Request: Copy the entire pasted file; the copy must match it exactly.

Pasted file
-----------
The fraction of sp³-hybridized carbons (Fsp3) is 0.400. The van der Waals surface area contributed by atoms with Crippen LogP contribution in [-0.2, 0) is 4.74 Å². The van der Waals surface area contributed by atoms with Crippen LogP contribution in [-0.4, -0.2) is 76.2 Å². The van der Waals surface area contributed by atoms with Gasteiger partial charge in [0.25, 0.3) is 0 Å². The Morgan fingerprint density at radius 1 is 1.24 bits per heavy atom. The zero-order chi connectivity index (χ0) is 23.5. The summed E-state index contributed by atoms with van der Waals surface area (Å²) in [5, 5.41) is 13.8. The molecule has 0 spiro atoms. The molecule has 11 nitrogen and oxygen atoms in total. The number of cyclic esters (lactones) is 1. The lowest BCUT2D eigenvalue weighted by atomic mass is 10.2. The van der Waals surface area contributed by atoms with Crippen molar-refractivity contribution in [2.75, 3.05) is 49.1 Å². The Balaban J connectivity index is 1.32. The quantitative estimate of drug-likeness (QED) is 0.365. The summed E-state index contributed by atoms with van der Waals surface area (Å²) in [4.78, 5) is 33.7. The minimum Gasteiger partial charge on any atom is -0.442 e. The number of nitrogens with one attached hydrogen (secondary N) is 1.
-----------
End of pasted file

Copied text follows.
The fraction of sp³-hybridized carbons (Fsp3) is 0.400. The van der Waals surface area contributed by atoms with Crippen LogP contribution in [-0.2, 0) is 4.74 Å². The van der Waals surface area contributed by atoms with Crippen LogP contribution in [-0.4, -0.2) is 76.2 Å². The van der Waals surface area contributed by atoms with Gasteiger partial charge in [0.25, 0.3) is 0 Å². The Morgan fingerprint density at radius 1 is 1.24 bits per heavy atom. The zero-order chi connectivity index (χ0) is 23.5. The summed E-state index contributed by atoms with van der Waals surface area (Å²) in [5, 5.41) is 13.8. The molecule has 0 spiro atoms. The molecule has 11 nitrogen and oxygen atoms in total. The number of cyclic esters (lactones) is 1. The lowest BCUT2D eigenvalue weighted by atomic mass is 10.2. The van der Waals surface area contributed by atoms with Crippen molar-refractivity contribution in [2.75, 3.05) is 49.1 Å². The Balaban J connectivity index is 1.32. The quantitative estimate of drug-likeness (QED) is 0.365. The summed E-state index contributed by atoms with van der Waals surface area (Å²) in [4.78, 5) is 33.7. The minimum Gasteiger partial charge on any atom is -0.442 e. The number of nitrogens with one attached hydrogen (secondary N) is 1.